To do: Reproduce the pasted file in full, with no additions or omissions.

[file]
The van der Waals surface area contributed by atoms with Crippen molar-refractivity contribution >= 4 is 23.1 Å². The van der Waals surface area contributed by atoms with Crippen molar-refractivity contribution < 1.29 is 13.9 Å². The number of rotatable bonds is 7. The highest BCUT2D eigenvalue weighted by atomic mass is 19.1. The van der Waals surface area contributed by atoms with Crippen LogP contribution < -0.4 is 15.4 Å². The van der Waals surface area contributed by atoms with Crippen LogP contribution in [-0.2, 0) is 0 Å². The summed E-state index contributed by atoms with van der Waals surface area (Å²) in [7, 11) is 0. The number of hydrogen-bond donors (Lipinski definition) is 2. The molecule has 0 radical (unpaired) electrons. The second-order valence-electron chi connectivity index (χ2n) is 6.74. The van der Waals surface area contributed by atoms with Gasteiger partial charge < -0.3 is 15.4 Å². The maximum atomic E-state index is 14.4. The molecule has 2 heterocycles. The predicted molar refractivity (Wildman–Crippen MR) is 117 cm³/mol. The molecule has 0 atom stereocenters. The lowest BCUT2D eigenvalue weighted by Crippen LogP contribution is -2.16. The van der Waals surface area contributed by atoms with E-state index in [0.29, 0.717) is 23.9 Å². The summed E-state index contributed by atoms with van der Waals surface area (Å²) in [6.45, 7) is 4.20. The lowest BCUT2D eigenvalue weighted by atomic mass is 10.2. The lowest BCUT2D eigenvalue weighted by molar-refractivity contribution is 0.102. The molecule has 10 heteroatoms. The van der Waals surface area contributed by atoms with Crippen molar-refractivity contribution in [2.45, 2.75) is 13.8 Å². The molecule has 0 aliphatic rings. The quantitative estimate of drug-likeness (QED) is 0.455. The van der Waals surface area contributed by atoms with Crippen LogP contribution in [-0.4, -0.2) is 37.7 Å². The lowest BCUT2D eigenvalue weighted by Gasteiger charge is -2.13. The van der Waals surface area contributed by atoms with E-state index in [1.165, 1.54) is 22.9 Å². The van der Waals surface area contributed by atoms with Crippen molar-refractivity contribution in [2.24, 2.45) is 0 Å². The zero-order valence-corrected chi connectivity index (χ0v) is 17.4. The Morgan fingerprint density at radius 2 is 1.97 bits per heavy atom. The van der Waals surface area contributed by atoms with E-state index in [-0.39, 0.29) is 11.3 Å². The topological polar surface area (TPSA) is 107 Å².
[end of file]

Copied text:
The van der Waals surface area contributed by atoms with Crippen molar-refractivity contribution >= 4 is 23.1 Å². The van der Waals surface area contributed by atoms with Crippen molar-refractivity contribution < 1.29 is 13.9 Å². The number of rotatable bonds is 7. The highest BCUT2D eigenvalue weighted by atomic mass is 19.1. The van der Waals surface area contributed by atoms with Crippen LogP contribution < -0.4 is 15.4 Å². The van der Waals surface area contributed by atoms with Crippen LogP contribution in [-0.2, 0) is 0 Å². The summed E-state index contributed by atoms with van der Waals surface area (Å²) in [7, 11) is 0. The number of hydrogen-bond donors (Lipinski definition) is 2. The molecule has 0 radical (unpaired) electrons. The second-order valence-electron chi connectivity index (χ2n) is 6.74. The van der Waals surface area contributed by atoms with Gasteiger partial charge < -0.3 is 15.4 Å². The maximum atomic E-state index is 14.4. The molecule has 2 heterocycles. The predicted molar refractivity (Wildman–Crippen MR) is 117 cm³/mol. The molecule has 0 atom stereocenters. The lowest BCUT2D eigenvalue weighted by Crippen LogP contribution is -2.16. The van der Waals surface area contributed by atoms with E-state index in [0.29, 0.717) is 23.9 Å². The summed E-state index contributed by atoms with van der Waals surface area (Å²) in [6.45, 7) is 4.20. The lowest BCUT2D eigenvalue weighted by atomic mass is 10.2. The lowest BCUT2D eigenvalue weighted by molar-refractivity contribution is 0.102. The molecule has 10 heteroatoms. The van der Waals surface area contributed by atoms with Crippen molar-refractivity contribution in [2.45, 2.75) is 13.8 Å². The molecule has 0 aliphatic rings. The quantitative estimate of drug-likeness (QED) is 0.455. The van der Waals surface area contributed by atoms with Crippen LogP contribution in [-0.4, -0.2) is 37.7 Å². The lowest BCUT2D eigenvalue weighted by Gasteiger charge is -2.13. The van der Waals surface area contributed by atoms with E-state index in [1.165, 1.54) is 22.9 Å². The van der Waals surface area contributed by atoms with Crippen molar-refractivity contribution in [2.24, 2.45) is 0 Å². The zero-order valence-corrected chi connectivity index (χ0v) is 17.4. The Morgan fingerprint density at radius 2 is 1.97 bits per heavy atom. The van der Waals surface area contributed by atoms with E-state index in [-0.39, 0.29) is 11.3 Å². The topological polar surface area (TPSA) is 107 Å².